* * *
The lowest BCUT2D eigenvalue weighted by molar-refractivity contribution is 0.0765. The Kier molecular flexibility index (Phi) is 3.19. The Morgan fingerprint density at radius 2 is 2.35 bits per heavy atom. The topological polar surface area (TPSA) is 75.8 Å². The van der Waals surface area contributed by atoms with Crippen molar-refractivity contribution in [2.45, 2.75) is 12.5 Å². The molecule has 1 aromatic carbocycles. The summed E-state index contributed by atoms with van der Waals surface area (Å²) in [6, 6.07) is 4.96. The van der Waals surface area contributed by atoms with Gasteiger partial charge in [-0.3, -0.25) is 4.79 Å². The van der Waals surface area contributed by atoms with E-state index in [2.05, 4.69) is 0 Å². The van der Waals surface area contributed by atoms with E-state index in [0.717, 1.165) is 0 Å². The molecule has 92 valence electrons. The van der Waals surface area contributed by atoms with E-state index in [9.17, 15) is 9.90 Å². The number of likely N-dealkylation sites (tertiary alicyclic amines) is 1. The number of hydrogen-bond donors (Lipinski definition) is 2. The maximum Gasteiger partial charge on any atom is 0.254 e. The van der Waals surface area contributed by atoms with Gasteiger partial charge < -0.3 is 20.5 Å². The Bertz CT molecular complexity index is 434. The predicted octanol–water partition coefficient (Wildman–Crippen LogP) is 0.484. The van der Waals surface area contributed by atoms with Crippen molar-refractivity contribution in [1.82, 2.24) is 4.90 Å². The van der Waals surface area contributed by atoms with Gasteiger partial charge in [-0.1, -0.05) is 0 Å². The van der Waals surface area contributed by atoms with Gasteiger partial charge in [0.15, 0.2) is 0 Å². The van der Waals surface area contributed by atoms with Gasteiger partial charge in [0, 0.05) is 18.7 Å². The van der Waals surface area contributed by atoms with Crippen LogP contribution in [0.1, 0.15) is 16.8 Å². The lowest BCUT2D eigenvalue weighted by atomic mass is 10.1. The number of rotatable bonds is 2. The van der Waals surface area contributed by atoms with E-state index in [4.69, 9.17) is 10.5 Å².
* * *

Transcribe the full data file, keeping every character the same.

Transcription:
The lowest BCUT2D eigenvalue weighted by molar-refractivity contribution is 0.0765. The Kier molecular flexibility index (Phi) is 3.19. The Morgan fingerprint density at radius 2 is 2.35 bits per heavy atom. The topological polar surface area (TPSA) is 75.8 Å². The van der Waals surface area contributed by atoms with Crippen molar-refractivity contribution in [2.45, 2.75) is 12.5 Å². The molecule has 1 aromatic carbocycles. The summed E-state index contributed by atoms with van der Waals surface area (Å²) in [6, 6.07) is 4.96. The van der Waals surface area contributed by atoms with Gasteiger partial charge in [-0.3, -0.25) is 4.79 Å². The van der Waals surface area contributed by atoms with E-state index in [2.05, 4.69) is 0 Å². The van der Waals surface area contributed by atoms with E-state index in [0.717, 1.165) is 0 Å². The molecule has 92 valence electrons. The van der Waals surface area contributed by atoms with E-state index in [9.17, 15) is 9.90 Å². The number of likely N-dealkylation sites (tertiary alicyclic amines) is 1. The number of hydrogen-bond donors (Lipinski definition) is 2. The maximum Gasteiger partial charge on any atom is 0.254 e. The van der Waals surface area contributed by atoms with Gasteiger partial charge < -0.3 is 20.5 Å². The Bertz CT molecular complexity index is 434. The predicted octanol–water partition coefficient (Wildman–Crippen LogP) is 0.484. The van der Waals surface area contributed by atoms with Crippen molar-refractivity contribution in [1.82, 2.24) is 4.90 Å². The van der Waals surface area contributed by atoms with Gasteiger partial charge in [-0.1, -0.05) is 0 Å². The van der Waals surface area contributed by atoms with Gasteiger partial charge in [0.15, 0.2) is 0 Å². The van der Waals surface area contributed by atoms with Gasteiger partial charge in [0, 0.05) is 18.7 Å². The van der Waals surface area contributed by atoms with Crippen LogP contribution in [0.1, 0.15) is 16.8 Å². The lowest BCUT2D eigenvalue weighted by atomic mass is 10.1. The number of rotatable bonds is 2. The van der Waals surface area contributed by atoms with E-state index in [4.69, 9.17) is 10.5 Å².